This week, we’re joined by UC Berkeley PhD candidate Matthew Tarduno, who talks to us about his paper comparing congestion and economic impacts of ride hailing companies Uber and Lyft before and after the cessation of service in Austin, Texas. We talk about potentially beneficial congestion policies and how the paper might apply to some cities and not others.
For those of you who prefer to use your eyes rather than your ears, there’s a partial transcript below the audio player (a full transcript is here):
Here’s the partial transcript:
Jeff Wood: So you wrote a paper entitled “The Congestion Costs of Lyft and Uber” in the Journal of Urban Economics. I’m curious what the impetus was. I mean, you kind of explained a little bit, but what the impetus was for thinking specifically as it pertains to ride hailing.
Matt Tarduno: Yeah. So the kind of intellectual history of this project would be that I was interested just in the causal question of “Do ride sharing companies impact congestion?” You know, the answer could go either way: they are, after all, called ride-sharing companies, so you could imagine that either the ride-sharing effect could mean people are actually using Uber and Lyft to carpool, and congestion could go down as these companies expand. Alternatively, there were a lot of people who use Uber and Lyft who don’t have vehicles or who might use them differently than they would their personal car. And so you can imagine that Uber and Lyft could add cars to the road and make congestion worse.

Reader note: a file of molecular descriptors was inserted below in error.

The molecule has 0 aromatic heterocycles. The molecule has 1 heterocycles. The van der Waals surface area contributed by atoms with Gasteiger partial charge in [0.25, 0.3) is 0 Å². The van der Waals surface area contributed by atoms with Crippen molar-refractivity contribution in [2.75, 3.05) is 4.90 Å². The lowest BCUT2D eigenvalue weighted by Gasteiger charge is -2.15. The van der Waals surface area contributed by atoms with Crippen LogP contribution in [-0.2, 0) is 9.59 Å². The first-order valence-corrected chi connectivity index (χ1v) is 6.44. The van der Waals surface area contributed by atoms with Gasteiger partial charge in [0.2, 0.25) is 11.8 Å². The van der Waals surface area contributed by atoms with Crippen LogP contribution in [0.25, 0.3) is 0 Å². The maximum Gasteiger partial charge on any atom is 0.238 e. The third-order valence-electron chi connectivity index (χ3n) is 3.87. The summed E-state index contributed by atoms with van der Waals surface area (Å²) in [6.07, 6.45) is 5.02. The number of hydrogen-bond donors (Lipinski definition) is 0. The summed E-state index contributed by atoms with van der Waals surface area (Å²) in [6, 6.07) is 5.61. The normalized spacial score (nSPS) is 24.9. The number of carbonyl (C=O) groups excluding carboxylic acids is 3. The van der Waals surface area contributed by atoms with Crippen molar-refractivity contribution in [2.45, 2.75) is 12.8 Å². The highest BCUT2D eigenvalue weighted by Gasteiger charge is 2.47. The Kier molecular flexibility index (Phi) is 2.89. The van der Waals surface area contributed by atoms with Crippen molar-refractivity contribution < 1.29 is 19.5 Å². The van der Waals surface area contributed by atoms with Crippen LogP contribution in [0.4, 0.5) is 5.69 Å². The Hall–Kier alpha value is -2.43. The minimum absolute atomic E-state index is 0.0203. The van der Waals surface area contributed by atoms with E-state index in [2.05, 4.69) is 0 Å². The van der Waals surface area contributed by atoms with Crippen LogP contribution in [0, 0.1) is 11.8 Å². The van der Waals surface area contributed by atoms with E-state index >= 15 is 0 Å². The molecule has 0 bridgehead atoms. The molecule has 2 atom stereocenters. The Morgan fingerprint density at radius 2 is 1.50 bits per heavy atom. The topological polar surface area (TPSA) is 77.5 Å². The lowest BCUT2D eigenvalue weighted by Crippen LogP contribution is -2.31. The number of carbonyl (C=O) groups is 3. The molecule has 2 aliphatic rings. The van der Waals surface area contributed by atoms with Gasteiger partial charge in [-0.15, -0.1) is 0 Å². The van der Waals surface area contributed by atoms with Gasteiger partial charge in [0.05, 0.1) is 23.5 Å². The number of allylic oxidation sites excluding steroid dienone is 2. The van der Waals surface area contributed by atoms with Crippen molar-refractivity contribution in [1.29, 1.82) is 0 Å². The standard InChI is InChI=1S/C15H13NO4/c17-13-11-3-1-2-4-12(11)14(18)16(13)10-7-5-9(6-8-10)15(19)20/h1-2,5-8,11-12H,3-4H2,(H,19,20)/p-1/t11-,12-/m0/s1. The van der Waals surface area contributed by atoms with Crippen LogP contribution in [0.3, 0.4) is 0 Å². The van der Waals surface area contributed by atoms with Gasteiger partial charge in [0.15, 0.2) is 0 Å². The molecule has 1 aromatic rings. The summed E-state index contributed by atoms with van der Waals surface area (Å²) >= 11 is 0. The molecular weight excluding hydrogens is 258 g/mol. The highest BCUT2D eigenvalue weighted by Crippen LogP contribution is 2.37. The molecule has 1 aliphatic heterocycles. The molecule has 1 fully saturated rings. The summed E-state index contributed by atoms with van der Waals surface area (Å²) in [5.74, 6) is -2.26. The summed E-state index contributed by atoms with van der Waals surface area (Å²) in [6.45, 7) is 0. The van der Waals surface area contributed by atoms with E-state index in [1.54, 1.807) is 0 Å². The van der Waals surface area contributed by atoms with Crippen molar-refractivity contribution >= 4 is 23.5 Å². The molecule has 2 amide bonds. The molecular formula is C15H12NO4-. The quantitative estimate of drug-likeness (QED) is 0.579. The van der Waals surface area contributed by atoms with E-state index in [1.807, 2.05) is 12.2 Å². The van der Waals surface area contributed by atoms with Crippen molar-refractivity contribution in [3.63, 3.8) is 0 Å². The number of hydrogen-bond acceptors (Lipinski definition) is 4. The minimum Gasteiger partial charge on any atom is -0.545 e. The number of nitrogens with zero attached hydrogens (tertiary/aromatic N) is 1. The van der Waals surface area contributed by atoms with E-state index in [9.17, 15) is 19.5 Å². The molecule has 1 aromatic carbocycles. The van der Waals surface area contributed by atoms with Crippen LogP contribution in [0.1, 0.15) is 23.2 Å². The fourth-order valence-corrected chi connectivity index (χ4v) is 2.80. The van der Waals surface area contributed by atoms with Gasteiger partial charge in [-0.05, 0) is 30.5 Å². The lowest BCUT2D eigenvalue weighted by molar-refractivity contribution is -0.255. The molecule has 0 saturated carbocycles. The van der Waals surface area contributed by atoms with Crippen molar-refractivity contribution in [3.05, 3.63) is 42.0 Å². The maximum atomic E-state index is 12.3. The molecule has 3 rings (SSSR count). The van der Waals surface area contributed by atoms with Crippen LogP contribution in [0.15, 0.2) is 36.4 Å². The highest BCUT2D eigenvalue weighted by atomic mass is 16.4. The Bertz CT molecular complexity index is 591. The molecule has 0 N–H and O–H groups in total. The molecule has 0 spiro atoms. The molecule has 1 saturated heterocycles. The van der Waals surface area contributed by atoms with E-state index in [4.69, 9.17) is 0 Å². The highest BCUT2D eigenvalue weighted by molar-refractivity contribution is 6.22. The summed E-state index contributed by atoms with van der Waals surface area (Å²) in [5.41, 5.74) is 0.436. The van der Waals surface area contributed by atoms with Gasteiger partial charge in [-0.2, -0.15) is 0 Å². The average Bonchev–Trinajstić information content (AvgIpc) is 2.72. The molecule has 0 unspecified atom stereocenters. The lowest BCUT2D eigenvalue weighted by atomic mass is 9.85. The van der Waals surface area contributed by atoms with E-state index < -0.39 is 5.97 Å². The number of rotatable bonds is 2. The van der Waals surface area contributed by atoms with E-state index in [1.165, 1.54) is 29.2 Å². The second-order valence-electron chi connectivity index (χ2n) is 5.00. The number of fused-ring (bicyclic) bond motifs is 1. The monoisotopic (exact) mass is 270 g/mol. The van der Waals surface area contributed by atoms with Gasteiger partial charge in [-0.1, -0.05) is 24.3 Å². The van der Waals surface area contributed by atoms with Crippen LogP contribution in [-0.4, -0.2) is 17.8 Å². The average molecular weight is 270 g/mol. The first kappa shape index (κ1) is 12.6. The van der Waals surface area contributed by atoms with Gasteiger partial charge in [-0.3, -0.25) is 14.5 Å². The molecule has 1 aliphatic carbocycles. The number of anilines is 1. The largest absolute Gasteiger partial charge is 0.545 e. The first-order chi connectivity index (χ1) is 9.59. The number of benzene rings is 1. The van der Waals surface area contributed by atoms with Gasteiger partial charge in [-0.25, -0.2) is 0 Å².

So when I started thinking about this problem, there were a couple of studies that had looked into this, some using Uber data, some using just city specific data. But the one thing that I noticed is that all of these studies kind of looked at the change in Uber entering cities. And there’s kind of an interesting causal question there; you can say, “OK, in between 2010 and 2016, traffic got worse in a city and also the use of Uber and Lyft increased.” But correlation does not mean causation. So it’s not clear that the increased congestion was caused Uber and Lyft because there were a lot of other changes that are happening in between 2010 and 2016.